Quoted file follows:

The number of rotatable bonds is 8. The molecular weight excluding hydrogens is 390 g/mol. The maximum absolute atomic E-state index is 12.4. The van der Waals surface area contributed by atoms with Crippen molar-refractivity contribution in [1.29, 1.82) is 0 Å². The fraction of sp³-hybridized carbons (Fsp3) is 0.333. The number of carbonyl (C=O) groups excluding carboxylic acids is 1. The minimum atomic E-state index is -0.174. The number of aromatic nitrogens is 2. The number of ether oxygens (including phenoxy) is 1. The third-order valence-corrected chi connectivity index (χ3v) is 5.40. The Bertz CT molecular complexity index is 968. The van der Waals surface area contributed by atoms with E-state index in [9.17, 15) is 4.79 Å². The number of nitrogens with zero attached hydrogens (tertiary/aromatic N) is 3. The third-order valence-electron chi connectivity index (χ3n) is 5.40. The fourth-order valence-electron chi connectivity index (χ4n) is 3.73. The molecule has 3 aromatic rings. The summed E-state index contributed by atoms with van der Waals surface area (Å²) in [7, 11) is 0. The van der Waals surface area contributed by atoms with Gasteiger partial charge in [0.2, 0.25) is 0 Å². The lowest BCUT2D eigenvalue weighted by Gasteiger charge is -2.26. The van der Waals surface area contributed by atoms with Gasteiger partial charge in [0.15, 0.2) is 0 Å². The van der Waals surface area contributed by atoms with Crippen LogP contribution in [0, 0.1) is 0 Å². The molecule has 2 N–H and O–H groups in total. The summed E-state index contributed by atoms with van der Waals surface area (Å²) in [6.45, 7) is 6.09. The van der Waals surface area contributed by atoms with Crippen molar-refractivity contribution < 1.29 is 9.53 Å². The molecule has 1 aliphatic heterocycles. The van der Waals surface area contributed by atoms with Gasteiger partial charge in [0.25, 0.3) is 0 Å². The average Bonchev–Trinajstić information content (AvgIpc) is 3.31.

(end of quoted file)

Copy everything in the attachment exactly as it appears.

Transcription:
The number of rotatable bonds is 8. The molecular weight excluding hydrogens is 390 g/mol. The maximum absolute atomic E-state index is 12.4. The van der Waals surface area contributed by atoms with Crippen molar-refractivity contribution in [1.29, 1.82) is 0 Å². The fraction of sp³-hybridized carbons (Fsp3) is 0.333. The number of carbonyl (C=O) groups excluding carboxylic acids is 1. The minimum atomic E-state index is -0.174. The number of aromatic nitrogens is 2. The number of ether oxygens (including phenoxy) is 1. The third-order valence-corrected chi connectivity index (χ3v) is 5.40. The Bertz CT molecular complexity index is 968. The van der Waals surface area contributed by atoms with E-state index in [9.17, 15) is 4.79 Å². The number of nitrogens with zero attached hydrogens (tertiary/aromatic N) is 3. The third-order valence-electron chi connectivity index (χ3n) is 5.40. The fourth-order valence-electron chi connectivity index (χ4n) is 3.73. The molecule has 3 aromatic rings. The summed E-state index contributed by atoms with van der Waals surface area (Å²) in [7, 11) is 0. The van der Waals surface area contributed by atoms with Gasteiger partial charge in [0.2, 0.25) is 0 Å². The lowest BCUT2D eigenvalue weighted by Gasteiger charge is -2.26. The van der Waals surface area contributed by atoms with Gasteiger partial charge in [0.15, 0.2) is 0 Å². The van der Waals surface area contributed by atoms with Crippen LogP contribution in [0, 0.1) is 0 Å². The molecule has 2 N–H and O–H groups in total. The summed E-state index contributed by atoms with van der Waals surface area (Å²) in [6.45, 7) is 6.09. The van der Waals surface area contributed by atoms with Crippen molar-refractivity contribution < 1.29 is 9.53 Å². The molecule has 1 aliphatic heterocycles. The van der Waals surface area contributed by atoms with Gasteiger partial charge in [0.25, 0.3) is 0 Å². The average Bonchev–Trinajstić information content (AvgIpc) is 3.31.